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Am I Being a Stalker?

"Am I Being Creepy?"

This question is from a Group Therapy post in our TrèsSugar Community. Add your advice in the comments!

First some backstory: when I was 14, I really liked a guy from camp. He was the first, and until now, the only boy I have ever liked. I knew I would never see him again and I didn’t want to regret never knowing if he liked me, too, so I told him I liked him. It backfired. Since then I have flat-out refused to have anything to do with any men because I don't want to get my heart broken again. If a guy ever showed any interest in me — even if I sort of liked him, too — I would never let anything happen. I was so sure that as soon as I showed interest he would change his mind, just like the guy from camp did back then.

Fast-forward to my second year of university, I still have zero trust in guys and have never had a boyfriend: I am too scared of depending on someone else for my happiness. However, about a month ago, I met a guy at a gig that I really liked. We had a really fun night together — no sex or anything — we just hung out, talked heaps, and made out. He was very patient with me, and when I apologized for my lack of dating experience and general awkwardness, he said it was fine — that he would have been more disappointed if I hadn’t been myself.


However, because of my fear that he would decide he no longer liked me, I ruined things by accidentally acting disinterested and brushing him off. He got my unintended "hint," kissed me goodbye, and he left without us exchanging numbers — again, my fault, he had asked me earlier for my number, but I accidentally cut him off because I wanted us to go look at something. I didn't realize it came across as uninterested. Even worse, after he kissed me goodbye, like an idiot, I said, "It was nice meeting you," and didn't bother to ask him to stay or anything. I was just so worried about coming across as clingy and that he’d get annoyed at me or something.

As soon as he left, I was devastated because I knew I would never see him again. I tried Facebook-stalking him but I don't know his last name. Then it dawned on me, I do know enough about him to find him in person; that is, I know enough that would lead me to him very easily if I were to ask around and crash one of his university’s parties. My only problem with this is it feels a bit stalkerish. I feel like if it’s meant to be between us, then I’ll naturally run into him again, but at the same time, do we not create our own fates? I figure maybe it is up to fate, but do I need to make an effort? After all, if he hadn’t made the effort of approaching me in the first place, none of this would’ve happened.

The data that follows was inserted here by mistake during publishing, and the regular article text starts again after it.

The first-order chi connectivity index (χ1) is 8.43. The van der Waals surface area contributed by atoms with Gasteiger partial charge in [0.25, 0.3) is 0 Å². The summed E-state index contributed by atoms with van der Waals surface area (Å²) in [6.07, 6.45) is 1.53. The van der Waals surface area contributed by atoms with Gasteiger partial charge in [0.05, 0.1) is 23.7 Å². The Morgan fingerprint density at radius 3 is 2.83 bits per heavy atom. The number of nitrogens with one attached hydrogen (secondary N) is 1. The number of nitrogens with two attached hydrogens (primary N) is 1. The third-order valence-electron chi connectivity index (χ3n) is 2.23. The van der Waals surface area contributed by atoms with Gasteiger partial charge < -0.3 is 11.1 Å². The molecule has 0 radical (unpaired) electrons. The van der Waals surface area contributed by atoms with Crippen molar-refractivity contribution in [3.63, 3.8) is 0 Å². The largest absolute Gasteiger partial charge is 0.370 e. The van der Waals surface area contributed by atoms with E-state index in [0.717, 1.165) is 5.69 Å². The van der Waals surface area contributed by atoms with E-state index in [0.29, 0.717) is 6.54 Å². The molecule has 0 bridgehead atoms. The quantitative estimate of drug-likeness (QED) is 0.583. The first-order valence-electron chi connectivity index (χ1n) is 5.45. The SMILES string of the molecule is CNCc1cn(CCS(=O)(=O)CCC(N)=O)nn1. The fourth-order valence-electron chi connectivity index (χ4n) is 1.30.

Any thoughts? Should I make the effort to see him again or stop being creepy and let it go? I’m just so scared that I’ll meet him and he won’t want me anymore anyway, which would be even more disappointing than never seeing him again. Help!

Have a dilemma of your own? Post it anonymously on Group Therapy for advice and check out what else is happening in the TrèsSugar Community.

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dragonfireheart dragonfireheart 5 years
Just to warn you it does seem a little stalkerish and creepy if you actively seek him out. I mean if you were invited to go by a friend to a party and he happened to be there then thats your second chance. But if you just show up out of the blue and you only knew him briefly well... I'd be a little freaked if it happened to me. But first things first is before attempting to find this guy again I recommend you find a way around your lack of trust in guys or even make progress on it. Simply because even if you do run into him again and you have not tried to work on your lack of trust in guys then it will happen again. I wish you luck and hope this helps a little.
henna-red henna-red 5 years
One more thing has occurred to me, I hope it's not over the top. You have been focused on how you are different, because of the environments you've found yourself in. That's completely understandable. But, now, I suggest you look at all of the ways in which you are the same as the other young women around you...your goals, your dreams, the desire to do the same kinds of things. Change your focus and you'll find that it's not the outside appearance that's so important but the human experience. We all pretty much want the same kinds of things, love, work, family, friends, matter what race, culture, religion, continent we come from. Change your point of view to discover just how much you resemble your friends instead of the obvious outward physical stuff. :) OK, I'll shut up now. take good care
henna-red henna-red 5 years